Why Billionaire Investor Ray Dalio Prefers Cash Over Bonds Amid Rising Interest Rates and Inflation Concerns

Ray Dalio: Why He Prefers Cash Over Bonds


In this article, we will discuss billionaire investor Ray Dalio’s preference for holding cash instead of bonds in today’s investment environment. Dalio, the founder of Bridgewater Associates, believes that cash is a better option due to rising interest rates and inflation concerns.

Dalio’s Perspective

Dalio stated that he doesn’t want to own debt, such as bonds, at the moment. He believes that cash is a favorable choice temporarily and that the current interest rates are satisfactory. However, he expressed doubt about the sustainability of these rates in the long term. Speaking at the Milken Institute Asia Summit in Singapore, Dalio shared his thoughts on asset allocation amidst the current economic climate.

The Rising Yield

Dalio’s comments coincide with the increasing yield on the 30-day U.S. Treasury bill, which has climbed above 5%. As an alternative, investors can get a 4% return on certificates of deposit and high-yield savings accounts. These figures highlight the attractiveness of cash as an investment option in comparison to bonds.

Dalio’s Investment Advice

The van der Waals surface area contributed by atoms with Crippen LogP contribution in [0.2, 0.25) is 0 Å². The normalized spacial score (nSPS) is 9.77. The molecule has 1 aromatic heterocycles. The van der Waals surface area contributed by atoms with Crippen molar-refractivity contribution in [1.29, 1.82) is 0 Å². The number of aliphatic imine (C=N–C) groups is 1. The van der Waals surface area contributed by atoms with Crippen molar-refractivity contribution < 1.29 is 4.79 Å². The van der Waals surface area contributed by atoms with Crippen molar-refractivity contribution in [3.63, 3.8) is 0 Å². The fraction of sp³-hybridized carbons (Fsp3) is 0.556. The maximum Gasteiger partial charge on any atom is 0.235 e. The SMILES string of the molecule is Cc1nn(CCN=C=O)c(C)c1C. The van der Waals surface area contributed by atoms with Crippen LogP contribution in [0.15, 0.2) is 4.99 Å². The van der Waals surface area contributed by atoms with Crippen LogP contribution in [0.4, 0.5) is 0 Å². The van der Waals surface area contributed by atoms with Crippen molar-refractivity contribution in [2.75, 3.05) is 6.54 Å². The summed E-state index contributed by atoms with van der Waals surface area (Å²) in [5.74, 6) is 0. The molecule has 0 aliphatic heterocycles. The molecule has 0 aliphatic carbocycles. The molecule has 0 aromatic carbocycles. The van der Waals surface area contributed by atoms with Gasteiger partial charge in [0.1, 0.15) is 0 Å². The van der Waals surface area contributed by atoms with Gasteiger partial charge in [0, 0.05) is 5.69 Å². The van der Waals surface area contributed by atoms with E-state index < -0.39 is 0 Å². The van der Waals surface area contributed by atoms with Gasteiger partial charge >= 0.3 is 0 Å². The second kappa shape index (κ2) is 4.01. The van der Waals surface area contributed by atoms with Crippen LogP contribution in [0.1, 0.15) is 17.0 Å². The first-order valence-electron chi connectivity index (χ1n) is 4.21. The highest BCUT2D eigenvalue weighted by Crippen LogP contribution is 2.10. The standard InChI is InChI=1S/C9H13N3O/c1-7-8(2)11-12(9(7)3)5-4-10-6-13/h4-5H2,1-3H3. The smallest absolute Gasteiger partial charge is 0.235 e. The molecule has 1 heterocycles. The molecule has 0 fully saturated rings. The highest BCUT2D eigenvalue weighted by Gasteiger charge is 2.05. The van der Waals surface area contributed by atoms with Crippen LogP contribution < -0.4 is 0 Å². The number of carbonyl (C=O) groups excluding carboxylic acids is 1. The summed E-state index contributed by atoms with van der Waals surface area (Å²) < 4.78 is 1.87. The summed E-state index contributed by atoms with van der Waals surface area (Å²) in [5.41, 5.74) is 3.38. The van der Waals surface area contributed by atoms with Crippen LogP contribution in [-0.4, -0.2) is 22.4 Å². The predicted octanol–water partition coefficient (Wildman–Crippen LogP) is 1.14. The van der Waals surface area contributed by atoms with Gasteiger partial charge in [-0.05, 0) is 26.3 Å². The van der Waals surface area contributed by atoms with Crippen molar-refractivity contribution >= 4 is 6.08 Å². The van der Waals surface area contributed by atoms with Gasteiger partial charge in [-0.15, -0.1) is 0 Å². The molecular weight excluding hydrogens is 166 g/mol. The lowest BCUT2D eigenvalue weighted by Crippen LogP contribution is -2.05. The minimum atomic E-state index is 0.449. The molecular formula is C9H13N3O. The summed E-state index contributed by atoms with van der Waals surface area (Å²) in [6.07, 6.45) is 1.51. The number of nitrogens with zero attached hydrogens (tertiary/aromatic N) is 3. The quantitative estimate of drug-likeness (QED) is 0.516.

Dalio believes that many investors make a common mistake by considering high-performing markets as good investments solely based on their past success. Instead, he suggests focusing on value and price, prioritizing investments that are not overly expensive.

Additionally, when asked about deploying capital as a new industry watcher, Dalio advises individuals to pay attention to the right geographies, diversify their portfolios, and select asset classes that employ new technologies effectively.

Addressing Global Debt

Dalio also discusses the challenges posed by rising global debt. When a substantial portion of a country’s economy is debt-dependent, the situation tends to worsen as it requires interest rates high enough to satisfy creditors without harming debtors. Dalio emphasizes that we are at a turning point where this issue is accelerating, particularly when investors start selling bonds if they are not receiving adequate interest rates.

The Supply-Demand Imbalance

If investors choose to sell their bonds due to low interest rates, there will be a sell-off, causing bond prices to drop and yields to rise. This inverse relationship will result in higher borrowing costs and inflationary pressure, creating challenges for central banks. Dalio explains that central banks face a choice of allowing rates to rise with the associated consequences or printing money to purchase bonds, which carries its own inflationary risks. He firmly believes that bonds are not a good long-term investment due to these dynamics.

Overall, Dalio’s preference for cash over bonds exemplifies his cautious approach amid rising interest rates and concerns over inflation. By prioritizing cash and considering value and price in investments, individuals can align with Dalio’s strategy in today’s investment landscape.

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